Feb 14, 2001
Phase Oscillators and Traveling Electrical Waves in Cortex
Dr. David Kleinfeld, UCSD
The theory of coupled phase oscillators provides a framework to understand
the emergent properties of networks of neuronal oscillators. When the
architecture of the network is dominated by short-range connections, the
pattern of electrical output is predicted to correspond to traveling plane
and rotating waves of electrical activity, in addition to synchronized
output. We argue that this theory provides the foundation for understanding
the traveling electrical waves that are observed across olfactory, visual,
and visuomotor areas of the brain in a variety of species. The waves are
typically present during periods outside of stimulation, while synchronous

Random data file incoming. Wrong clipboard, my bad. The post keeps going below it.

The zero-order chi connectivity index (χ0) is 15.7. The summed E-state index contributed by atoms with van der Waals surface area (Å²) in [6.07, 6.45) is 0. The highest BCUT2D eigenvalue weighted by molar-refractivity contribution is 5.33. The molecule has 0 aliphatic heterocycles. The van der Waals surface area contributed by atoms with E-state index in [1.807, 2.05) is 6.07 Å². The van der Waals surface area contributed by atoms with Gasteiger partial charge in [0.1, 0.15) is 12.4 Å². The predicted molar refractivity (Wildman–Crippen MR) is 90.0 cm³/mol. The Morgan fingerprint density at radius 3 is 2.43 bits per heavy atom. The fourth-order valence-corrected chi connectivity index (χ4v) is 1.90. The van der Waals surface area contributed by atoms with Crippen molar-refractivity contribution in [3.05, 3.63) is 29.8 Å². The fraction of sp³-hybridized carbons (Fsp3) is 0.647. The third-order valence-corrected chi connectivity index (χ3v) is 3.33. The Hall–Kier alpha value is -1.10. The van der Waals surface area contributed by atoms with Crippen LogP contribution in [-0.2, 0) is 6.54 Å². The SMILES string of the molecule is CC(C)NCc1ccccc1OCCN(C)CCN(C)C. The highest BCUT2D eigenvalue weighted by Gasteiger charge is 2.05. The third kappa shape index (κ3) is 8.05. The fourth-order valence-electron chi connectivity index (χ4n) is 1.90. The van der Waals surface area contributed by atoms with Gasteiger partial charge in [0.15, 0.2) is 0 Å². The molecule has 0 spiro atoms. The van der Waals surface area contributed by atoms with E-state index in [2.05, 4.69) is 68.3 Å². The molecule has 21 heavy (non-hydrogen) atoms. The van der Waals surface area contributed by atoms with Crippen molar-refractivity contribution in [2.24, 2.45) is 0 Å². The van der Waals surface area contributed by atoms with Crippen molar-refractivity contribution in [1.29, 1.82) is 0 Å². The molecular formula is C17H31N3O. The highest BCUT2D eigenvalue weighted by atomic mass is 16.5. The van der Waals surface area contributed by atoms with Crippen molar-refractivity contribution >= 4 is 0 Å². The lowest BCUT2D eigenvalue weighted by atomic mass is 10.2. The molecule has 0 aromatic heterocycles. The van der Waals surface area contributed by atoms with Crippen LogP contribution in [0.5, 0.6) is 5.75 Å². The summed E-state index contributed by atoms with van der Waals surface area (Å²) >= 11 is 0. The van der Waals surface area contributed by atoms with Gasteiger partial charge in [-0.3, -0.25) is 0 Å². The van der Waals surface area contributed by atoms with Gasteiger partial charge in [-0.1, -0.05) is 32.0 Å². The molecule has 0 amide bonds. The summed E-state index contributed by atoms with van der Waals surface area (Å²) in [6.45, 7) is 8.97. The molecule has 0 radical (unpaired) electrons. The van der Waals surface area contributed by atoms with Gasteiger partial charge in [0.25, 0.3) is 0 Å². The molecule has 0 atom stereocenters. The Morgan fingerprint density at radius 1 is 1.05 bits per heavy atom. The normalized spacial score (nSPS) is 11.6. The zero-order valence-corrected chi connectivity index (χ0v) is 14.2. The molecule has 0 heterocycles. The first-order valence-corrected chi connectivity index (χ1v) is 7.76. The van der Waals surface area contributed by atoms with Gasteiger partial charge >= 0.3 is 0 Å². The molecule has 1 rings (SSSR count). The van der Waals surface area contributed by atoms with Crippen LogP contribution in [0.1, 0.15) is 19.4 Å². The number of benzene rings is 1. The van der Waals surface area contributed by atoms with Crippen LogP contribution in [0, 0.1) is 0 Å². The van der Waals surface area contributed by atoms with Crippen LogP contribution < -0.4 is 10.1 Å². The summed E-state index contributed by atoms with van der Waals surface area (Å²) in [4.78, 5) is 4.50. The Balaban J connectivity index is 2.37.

activity typically dominates in the presence of a strong stimulus. We
suggest that the continuum of phase-shifts during epochs with traveling
waves provide a means to scan the incoming sensory stream for novel
features. Experiments to test the validity of the phase oscillator approach,
as well as computational aspects of wave motion, are presented.
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